As an example, a 35mm lens on a crop body (such as Nikon DX) is said to be "equivalent" to a 50mm lens on a full frame body. Equivalent here means that they will have the same field of view, but what other aspects will change or stay the same between the two? I'm thinking about things like perspective, bokeh, and depth of field (assuming the same aperture being used on both lenses).
Assuming the same scene and focal lengths chosen to match field of view:
Perspective will be the same, as it is a function of subject distance.
Exposure will be the same for he same f-stop.
Depth of field will be different for the same f-stop, as it is a function of absolute aperture size, 50/2.8 is a bigger quantity than 35/2.8, so the 50mm lens will have shallower depth of field.
Bokeh in the strictest sense is dependant on the lens design and construction so there is no overall trend.
The larger format will in general resolve more detail.
Calling it "equivalent" is just shorthand, and often not very accurate.
First, the lens doesn't know what body its mounted on. You can mount the same 35mm lens on a crop frame APS-C, a full frame, and on a view camera.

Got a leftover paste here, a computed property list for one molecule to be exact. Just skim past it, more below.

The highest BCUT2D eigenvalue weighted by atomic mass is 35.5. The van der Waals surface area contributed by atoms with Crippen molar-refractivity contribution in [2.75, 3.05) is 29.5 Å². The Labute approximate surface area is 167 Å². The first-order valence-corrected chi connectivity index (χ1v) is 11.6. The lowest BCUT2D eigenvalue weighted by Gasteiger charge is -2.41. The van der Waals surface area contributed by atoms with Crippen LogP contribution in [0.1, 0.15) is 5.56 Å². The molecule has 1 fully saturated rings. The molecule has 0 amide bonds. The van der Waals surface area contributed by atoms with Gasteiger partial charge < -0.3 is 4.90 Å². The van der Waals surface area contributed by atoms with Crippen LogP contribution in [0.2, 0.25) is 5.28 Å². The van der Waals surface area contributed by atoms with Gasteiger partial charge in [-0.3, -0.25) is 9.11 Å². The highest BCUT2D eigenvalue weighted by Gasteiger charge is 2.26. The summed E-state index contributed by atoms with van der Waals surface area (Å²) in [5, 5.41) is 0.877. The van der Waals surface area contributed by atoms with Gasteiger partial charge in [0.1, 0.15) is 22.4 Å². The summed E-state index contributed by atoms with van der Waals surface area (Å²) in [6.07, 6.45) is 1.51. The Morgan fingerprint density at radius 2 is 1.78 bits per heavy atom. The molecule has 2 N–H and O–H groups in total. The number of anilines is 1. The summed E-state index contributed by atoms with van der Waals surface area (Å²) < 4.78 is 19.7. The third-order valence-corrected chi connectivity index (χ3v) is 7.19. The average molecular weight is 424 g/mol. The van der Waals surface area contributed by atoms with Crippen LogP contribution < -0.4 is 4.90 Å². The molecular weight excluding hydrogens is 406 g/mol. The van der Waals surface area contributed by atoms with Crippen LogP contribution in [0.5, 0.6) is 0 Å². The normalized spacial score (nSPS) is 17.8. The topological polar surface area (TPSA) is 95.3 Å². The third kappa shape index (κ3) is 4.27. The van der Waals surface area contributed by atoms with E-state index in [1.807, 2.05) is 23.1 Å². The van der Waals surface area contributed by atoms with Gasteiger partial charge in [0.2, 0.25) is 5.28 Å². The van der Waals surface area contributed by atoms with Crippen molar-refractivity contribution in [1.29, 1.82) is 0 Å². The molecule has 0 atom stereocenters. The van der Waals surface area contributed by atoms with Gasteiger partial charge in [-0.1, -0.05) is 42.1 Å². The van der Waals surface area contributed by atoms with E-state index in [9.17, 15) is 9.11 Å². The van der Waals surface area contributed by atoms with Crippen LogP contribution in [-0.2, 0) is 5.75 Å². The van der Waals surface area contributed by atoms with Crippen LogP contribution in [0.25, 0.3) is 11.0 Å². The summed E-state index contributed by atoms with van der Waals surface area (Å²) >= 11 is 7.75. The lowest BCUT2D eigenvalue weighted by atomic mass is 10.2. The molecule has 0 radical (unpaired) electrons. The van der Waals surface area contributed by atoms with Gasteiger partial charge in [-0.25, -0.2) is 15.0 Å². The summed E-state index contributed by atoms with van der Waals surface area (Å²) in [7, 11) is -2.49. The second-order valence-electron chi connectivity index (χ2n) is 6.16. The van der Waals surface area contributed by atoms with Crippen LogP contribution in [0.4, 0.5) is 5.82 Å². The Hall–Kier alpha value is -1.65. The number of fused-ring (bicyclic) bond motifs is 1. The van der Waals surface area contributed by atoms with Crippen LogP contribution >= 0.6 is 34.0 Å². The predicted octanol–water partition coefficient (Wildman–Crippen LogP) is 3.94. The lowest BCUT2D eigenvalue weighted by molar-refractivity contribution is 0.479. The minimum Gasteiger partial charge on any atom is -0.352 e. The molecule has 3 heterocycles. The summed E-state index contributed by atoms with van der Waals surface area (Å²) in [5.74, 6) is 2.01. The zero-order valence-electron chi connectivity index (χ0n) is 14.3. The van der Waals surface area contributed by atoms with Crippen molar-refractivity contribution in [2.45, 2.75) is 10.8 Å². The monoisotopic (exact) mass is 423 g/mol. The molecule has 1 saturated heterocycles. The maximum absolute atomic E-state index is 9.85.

Calling the camera a crop-frame is the important one, it takes the same photo, but crops it. When you crop an image, you change it. If you shoot at the same camera/lens to subject length with crop and FF bodies, the perspective will be identical -- it will be easier to see when you crop the FF image.
Most definitely, the depth of field will not be the same. You get smaller depth-of-field when the sensor/film is bigger relative to the focal length of the lens.
It is well known that in order to get the equivalent focal length, you have to multiply the real focal length by the crop factor. Thus, a 35 mm lens on a DX body is equivalent to a 53 mm on FX (the DX crop factor is 1.52).
What is less known is that the same crop factor applies to the F-number. Thus, a 35 mm f/1.8 on DX is equivalent to a 53 mm f/2.7 on FX. By “equivalent” F-number I mean that in both situations you will get:
- the same light gathering power, i.e. the same number of photons collected from a given scene with a given exposure time,
- the same depth of field (c.f. this answer by mattdm)
- the same ability to blur the background, which is related to but not the same as depth of field.
Now, if you use the same exposure time, the two situations will obviously not give the same ISO. If you have ISO 200 at f/1.8 on the DX body, you would need ISO 460 at f/2.7 on FX. But you should nevertheless expect the same amount of noise, assuming both sensors have the same intrinsic quality.